Like its peers, HDFC Standard Life Insurance is expected to put up a muted show on listing, thanks to expensive valuation of its initial public offer, according to various brokerage reports.

At the upper end of the price band (₹290), the issue is valued at 4.2 times H1FY18 embedded value compared to 3.2 times and 3.6 times for its life insurance peers — ICICI Prudential Life Insurance and SBI Life Insurance, respectively.

“Since the issue is being offered at expensive valuation, it may not offer major listing gains,” pointed out Centrum Wealth Research in its IPO note. Even Geojit and Motilal Oswal said that the issue’s valuation is steeper compared to its peers.

Long-term horizon

Nevertheless, brokerages still advise investors to subscribe to the IPO taking ‘only’ a long-term horizon as the company will be a natural beneficiary of the under-penetration of insurance in India, and structural developments like financialisation of household investments.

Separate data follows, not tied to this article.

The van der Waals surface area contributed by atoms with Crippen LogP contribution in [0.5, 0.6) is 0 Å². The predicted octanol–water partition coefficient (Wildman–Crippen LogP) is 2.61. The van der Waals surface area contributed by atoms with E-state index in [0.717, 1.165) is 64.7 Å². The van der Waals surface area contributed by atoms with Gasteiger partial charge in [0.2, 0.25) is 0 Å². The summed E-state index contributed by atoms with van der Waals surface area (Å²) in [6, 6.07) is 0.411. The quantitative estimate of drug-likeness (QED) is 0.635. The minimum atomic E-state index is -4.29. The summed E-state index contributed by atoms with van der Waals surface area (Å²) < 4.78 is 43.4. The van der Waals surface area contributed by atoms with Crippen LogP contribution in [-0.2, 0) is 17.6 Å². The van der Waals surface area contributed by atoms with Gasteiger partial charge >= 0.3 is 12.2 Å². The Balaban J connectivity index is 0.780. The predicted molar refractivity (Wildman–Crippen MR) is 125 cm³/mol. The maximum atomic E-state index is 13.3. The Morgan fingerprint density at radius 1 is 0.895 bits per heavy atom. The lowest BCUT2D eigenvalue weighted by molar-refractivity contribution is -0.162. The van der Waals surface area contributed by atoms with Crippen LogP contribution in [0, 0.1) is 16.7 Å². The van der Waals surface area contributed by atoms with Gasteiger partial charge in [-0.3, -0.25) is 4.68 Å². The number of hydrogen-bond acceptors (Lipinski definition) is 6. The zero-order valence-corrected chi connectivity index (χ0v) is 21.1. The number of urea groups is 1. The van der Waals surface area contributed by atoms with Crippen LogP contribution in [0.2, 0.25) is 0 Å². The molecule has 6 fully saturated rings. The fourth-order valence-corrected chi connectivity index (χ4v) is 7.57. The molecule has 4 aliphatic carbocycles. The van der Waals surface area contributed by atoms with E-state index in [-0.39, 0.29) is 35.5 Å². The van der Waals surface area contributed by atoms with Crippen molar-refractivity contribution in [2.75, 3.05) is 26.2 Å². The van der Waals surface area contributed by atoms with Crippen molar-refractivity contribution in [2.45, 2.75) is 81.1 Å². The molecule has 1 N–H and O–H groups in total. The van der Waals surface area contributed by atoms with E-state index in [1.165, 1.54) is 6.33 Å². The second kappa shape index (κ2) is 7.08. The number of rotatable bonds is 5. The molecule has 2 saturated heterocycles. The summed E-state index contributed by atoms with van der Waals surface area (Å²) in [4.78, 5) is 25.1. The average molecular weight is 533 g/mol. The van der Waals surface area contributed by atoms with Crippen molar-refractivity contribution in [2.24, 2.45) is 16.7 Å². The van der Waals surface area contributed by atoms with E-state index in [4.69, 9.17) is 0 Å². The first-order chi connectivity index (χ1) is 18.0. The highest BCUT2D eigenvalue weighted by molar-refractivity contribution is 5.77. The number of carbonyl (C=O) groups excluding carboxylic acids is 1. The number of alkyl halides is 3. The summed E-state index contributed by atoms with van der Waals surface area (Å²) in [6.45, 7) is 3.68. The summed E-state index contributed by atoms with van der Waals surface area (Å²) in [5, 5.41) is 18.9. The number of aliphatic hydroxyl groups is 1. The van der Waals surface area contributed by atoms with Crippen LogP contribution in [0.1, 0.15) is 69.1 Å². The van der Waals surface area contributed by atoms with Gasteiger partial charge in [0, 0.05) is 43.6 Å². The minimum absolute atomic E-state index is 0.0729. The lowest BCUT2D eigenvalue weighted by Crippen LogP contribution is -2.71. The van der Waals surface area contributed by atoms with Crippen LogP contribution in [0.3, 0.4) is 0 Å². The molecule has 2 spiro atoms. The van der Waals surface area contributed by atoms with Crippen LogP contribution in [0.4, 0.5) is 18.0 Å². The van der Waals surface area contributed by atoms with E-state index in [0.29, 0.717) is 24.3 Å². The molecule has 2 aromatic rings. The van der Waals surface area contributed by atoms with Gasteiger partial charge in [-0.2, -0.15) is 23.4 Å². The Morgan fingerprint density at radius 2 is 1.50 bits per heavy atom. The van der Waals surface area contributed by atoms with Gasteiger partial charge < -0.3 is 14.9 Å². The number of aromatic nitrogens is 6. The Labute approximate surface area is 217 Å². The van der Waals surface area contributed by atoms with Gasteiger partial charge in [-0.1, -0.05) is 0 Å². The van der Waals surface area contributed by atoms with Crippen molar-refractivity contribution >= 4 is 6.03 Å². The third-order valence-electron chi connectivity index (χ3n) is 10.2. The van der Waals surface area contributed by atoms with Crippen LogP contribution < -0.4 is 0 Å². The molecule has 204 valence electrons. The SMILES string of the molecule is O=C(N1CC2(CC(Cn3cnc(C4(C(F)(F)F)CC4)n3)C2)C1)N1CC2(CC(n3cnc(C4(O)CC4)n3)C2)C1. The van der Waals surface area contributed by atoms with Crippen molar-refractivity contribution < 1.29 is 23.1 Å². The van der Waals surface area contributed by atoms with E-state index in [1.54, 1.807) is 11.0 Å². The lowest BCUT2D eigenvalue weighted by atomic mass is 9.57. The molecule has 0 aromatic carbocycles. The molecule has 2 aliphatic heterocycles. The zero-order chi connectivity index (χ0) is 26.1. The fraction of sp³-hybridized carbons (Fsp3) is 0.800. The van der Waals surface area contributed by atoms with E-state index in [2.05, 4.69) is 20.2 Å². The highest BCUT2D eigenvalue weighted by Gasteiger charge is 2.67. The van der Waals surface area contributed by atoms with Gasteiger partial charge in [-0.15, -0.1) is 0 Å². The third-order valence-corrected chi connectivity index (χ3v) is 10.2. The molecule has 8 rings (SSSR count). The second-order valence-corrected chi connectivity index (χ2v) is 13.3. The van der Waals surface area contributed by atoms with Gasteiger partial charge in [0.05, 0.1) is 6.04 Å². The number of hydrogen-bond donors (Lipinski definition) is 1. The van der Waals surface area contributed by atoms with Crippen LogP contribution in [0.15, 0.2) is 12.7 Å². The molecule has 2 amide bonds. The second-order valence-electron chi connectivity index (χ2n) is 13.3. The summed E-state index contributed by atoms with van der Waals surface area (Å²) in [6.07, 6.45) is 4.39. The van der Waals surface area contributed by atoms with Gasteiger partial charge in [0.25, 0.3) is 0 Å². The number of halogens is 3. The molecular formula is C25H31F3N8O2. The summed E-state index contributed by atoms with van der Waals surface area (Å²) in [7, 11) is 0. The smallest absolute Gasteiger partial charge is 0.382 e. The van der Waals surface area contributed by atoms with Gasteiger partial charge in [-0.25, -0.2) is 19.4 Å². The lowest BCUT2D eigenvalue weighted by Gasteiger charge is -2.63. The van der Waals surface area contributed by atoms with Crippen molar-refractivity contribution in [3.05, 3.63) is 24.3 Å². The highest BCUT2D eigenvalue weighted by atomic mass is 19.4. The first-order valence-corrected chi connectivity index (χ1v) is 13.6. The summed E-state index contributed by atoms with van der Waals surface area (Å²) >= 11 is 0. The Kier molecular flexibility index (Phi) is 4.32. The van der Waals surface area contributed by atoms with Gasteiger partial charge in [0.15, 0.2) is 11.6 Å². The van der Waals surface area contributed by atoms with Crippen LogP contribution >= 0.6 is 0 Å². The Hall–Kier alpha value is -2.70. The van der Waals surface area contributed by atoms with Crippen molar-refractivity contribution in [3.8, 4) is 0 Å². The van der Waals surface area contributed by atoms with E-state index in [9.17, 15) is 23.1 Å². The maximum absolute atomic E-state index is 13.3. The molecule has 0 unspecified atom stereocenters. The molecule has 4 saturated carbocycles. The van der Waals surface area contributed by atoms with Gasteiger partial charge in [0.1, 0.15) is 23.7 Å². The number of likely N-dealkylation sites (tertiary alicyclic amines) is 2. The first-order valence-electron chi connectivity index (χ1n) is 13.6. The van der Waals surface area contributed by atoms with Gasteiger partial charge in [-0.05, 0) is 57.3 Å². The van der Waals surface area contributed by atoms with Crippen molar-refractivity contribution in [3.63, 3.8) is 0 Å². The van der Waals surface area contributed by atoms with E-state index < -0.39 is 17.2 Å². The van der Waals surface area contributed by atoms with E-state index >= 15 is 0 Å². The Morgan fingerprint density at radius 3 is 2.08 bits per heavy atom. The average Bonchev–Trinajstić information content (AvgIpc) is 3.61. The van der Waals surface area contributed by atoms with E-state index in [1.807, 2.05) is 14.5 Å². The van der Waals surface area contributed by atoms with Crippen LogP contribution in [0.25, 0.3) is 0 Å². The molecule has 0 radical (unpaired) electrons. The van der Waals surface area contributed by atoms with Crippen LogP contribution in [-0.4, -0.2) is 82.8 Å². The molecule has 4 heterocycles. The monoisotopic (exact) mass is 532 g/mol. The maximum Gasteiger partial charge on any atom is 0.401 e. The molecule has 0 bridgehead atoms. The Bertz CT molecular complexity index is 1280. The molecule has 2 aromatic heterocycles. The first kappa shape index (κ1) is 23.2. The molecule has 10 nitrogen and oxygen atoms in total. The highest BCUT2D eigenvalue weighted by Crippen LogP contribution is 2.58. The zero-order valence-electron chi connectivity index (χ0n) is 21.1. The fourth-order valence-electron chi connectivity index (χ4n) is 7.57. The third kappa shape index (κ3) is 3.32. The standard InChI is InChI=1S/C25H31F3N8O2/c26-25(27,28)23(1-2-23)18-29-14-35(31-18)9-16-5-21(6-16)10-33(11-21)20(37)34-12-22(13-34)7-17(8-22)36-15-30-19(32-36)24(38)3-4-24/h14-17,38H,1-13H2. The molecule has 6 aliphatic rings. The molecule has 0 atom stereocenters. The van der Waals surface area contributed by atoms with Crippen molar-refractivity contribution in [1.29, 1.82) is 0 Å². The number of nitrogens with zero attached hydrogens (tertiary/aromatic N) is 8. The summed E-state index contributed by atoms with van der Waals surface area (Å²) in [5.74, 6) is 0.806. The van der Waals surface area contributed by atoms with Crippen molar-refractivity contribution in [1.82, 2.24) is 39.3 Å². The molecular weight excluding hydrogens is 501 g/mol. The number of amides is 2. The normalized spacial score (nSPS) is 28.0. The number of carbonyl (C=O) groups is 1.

HDFC Standard Life is the second-largest and most profitable private life insurer in India. Besides strong parentage, the company has vast bancassurance and private agent network, along with its extensive reach and market share.

It is also the fastest growing life insurer in India and has reported best performance on important parameters like growth in renewal premium and value of new business margin compared to its peers.

However, all the positives seem to have been reflected into the stock price already, analysts said. The IPO may attract poor demand and listing gains are expected to be muted like its peers.

While ICICI Prudential life Insurance closed down 10.8 per cent on listing last year, SBI Life Insurance managed with just 1.1 per cent gain on closing. The two IPOs were subscribed 10.5 times and 3.6 times, respectively.

Even general insurance IPOs have not done well on listing. While General Insurance Corporation ended 4.6 per cent down on the first day of listing, ICICI Lombard General Insurance closed with gains of only 3.1 per cent on Day 1.

All these IPOs (except to some extent GIC) have been done through the offer-for-sale route. Hence, selling shareholders have extracted maximum value leaving little value on the table for the investing public. Accordingly, all the IPOs have had weak subscriptions.

Above all, broad market sentiments are also not upbeat these days, which can affect the IPO.